History and Development of Harlem
Harlem, originally called Nieuw Harlem, derives its name from the Dutch city of Haarlem. The village was established by Peter Stuyvesant in 1658, and embraced generally the northern area of Manhattan, above Central Park. From the colonial period, through the 18th century, the region retained its rural cast, supporting farms and estates of some of New York's most illustrious early families, including the Delanceys, Beekmans, Bleekers, Rikers, and Hamiltons.
Harlem suffered a decline in the 1830s when its lush farmland was depleted and many great estates were sold at public auction. The area was sought by those desiring cheap property and housing, including many newly-arrived and destitute immigrants who gathered in scattered shanty-towns.
However, most of the scenic topography was left untouched and the striking vistas and unspoiled country attracted fashionable downtowners on picnics and daytrips, particularly after the 1860s.
It was the advent of new and better forms of transportation, as well as the increasing population of New York which brought about the change in Harlem from a rural village to a fashionable upper- and upper-middle class neighborhood. The New York & Harlem Railroad had run trains from lower Manhattan to Harlem, starting in 1837, but service was poor and the trip long.
As the population of New York swelled in the 1870s residential development continued in a northerly direction. Harlem was annexed to New York in 1873, and by 1881 three lines of elevated railroad reached as far north as 129th Street, precipitating the development of new neighborhoods.
Practically all the residential structures that stand in Harlem today were built in the period beginning in the 1870s through the first decade of the 20th century.
Exclusive homes, such as those on Striver's Row in the St. Nicholas Historic District, helped establish Harlem as a center of fashion and elegance. The area also boasted rows of more modest brownstones, the popular Polo Grounds, and the distinguished Harlem Opera House. Some speculators made tremendous profits by buying and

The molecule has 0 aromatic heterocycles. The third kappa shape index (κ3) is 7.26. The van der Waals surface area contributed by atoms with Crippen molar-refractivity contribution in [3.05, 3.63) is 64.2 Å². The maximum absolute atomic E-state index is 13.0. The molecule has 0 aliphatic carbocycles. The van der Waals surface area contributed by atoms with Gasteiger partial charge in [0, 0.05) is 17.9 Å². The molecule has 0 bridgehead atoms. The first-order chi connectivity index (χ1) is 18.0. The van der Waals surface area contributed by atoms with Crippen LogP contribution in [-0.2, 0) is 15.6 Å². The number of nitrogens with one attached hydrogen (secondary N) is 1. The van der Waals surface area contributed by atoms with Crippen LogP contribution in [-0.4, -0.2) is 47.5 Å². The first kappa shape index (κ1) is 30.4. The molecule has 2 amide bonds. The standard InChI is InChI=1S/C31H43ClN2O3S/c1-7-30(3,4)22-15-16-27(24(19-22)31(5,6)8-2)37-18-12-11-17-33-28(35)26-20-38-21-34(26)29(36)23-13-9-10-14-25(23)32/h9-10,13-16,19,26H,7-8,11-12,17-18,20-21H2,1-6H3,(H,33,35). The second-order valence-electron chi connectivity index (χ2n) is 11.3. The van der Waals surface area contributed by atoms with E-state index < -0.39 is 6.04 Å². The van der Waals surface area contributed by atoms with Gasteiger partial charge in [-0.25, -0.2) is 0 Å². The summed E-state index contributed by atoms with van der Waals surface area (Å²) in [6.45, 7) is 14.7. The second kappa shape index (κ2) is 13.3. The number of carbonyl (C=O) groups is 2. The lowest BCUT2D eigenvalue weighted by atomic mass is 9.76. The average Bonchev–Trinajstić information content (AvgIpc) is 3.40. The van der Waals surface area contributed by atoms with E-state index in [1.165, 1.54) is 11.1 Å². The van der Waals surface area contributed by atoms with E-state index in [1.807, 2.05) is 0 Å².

re-selling land. Prices increased so dramatically that one old-timer complained in 1889, "When I see the prices real estate is now bringing in Harlem, it makes me feel that I was a fool for not making . . . investments years ago when property was so cheap."
The character of Harlem changed considerably during the early years of the 20t
I got this new [very cheap] studio lighting setup, complete with softboxes and strobes. Here's the result of my first-ever attempt at lighting something "properly.". In the Absence of a model, I grabbed the nearest object with a lot of possibility for shadows.
It proved to be a real challenge as I think the reason the setup was so inexpensive was that the strobe output cannot be controlled. There is a switch on each for Full or Half power, and the rest has to be done with complex drapes, blinds, linens, and various translucent materials and changing the distance between subject and strobe.
So please leave feedback for my first attempt with some real lighting options. I did a lot of experimenting, but in the end, I believe this setup was a softbox 3 feet out on camera right, straight strobe at half output 3 feet to left with honeycomb left, and one down low shining up at half with the blue gel for background color.
double cellular shades
disney cars sun shade
coleman camper awning
shade cloth home
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nojo jungle babies lamp and shade
drum shade lighting
patio shade trees